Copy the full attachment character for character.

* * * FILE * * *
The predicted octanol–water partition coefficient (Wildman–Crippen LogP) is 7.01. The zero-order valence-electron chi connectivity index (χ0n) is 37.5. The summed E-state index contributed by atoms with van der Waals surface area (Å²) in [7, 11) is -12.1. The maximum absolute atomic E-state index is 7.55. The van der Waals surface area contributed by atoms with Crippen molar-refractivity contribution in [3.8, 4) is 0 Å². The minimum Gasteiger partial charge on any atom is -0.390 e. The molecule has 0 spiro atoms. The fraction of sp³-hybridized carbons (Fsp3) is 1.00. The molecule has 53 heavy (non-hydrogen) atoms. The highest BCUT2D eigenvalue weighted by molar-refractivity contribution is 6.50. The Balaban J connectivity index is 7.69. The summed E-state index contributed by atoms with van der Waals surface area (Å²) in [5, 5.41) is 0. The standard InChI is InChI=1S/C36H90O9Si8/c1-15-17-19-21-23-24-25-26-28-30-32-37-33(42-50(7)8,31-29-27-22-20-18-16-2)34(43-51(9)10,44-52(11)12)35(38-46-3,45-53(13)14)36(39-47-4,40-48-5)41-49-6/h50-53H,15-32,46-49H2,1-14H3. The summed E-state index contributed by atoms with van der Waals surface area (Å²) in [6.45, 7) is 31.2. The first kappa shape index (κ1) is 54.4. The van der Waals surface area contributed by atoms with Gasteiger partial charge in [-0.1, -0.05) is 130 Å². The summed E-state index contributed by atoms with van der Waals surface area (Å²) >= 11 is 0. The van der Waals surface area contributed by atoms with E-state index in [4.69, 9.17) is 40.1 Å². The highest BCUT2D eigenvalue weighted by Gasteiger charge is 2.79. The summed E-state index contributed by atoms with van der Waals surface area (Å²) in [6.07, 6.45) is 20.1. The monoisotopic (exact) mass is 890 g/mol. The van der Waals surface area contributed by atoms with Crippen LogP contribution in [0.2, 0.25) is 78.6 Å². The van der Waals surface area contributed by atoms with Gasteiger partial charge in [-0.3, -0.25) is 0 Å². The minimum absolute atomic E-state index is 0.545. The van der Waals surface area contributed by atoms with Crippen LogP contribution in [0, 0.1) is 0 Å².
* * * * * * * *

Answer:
The predicted octanol–water partition coefficient (Wildman–Crippen LogP) is 7.01. The zero-order valence-electron chi connectivity index (χ0n) is 37.5. The summed E-state index contributed by atoms with van der Waals surface area (Å²) in [7, 11) is -12.1. The maximum absolute atomic E-state index is 7.55. The van der Waals surface area contributed by atoms with Crippen molar-refractivity contribution in [3.8, 4) is 0 Å². The minimum Gasteiger partial charge on any atom is -0.390 e. The molecule has 0 spiro atoms. The fraction of sp³-hybridized carbons (Fsp3) is 1.00. The molecule has 53 heavy (non-hydrogen) atoms. The highest BCUT2D eigenvalue weighted by molar-refractivity contribution is 6.50. The Balaban J connectivity index is 7.69. The summed E-state index contributed by atoms with van der Waals surface area (Å²) in [5, 5.41) is 0. The standard InChI is InChI=1S/C36H90O9Si8/c1-15-17-19-21-23-24-25-26-28-30-32-37-33(42-50(7)8,31-29-27-22-20-18-16-2)34(43-51(9)10,44-52(11)12)35(38-46-3,45-53(13)14)36(39-47-4,40-48-5)41-49-6/h50-53H,15-32,46-49H2,1-14H3. The summed E-state index contributed by atoms with van der Waals surface area (Å²) in [6.45, 7) is 31.2. The first kappa shape index (κ1) is 54.4. The van der Waals surface area contributed by atoms with Gasteiger partial charge in [-0.1, -0.05) is 130 Å². The summed E-state index contributed by atoms with van der Waals surface area (Å²) >= 11 is 0. The van der Waals surface area contributed by atoms with E-state index in [4.69, 9.17) is 40.1 Å². The highest BCUT2D eigenvalue weighted by Gasteiger charge is 2.79. The summed E-state index contributed by atoms with van der Waals surface area (Å²) in [6.07, 6.45) is 20.1. The monoisotopic (exact) mass is 890 g/mol. The van der Waals surface area contributed by atoms with Crippen LogP contribution in [0.2, 0.25) is 78.6 Å². The van der Waals surface area contributed by atoms with Gasteiger partial charge in [-0.3, -0.25) is 0 Å². The minimum absolute atomic E-state index is 0.545. The van der Waals surface area contributed by atoms with Crippen LogP contribution in [0, 0.1) is 0 Å².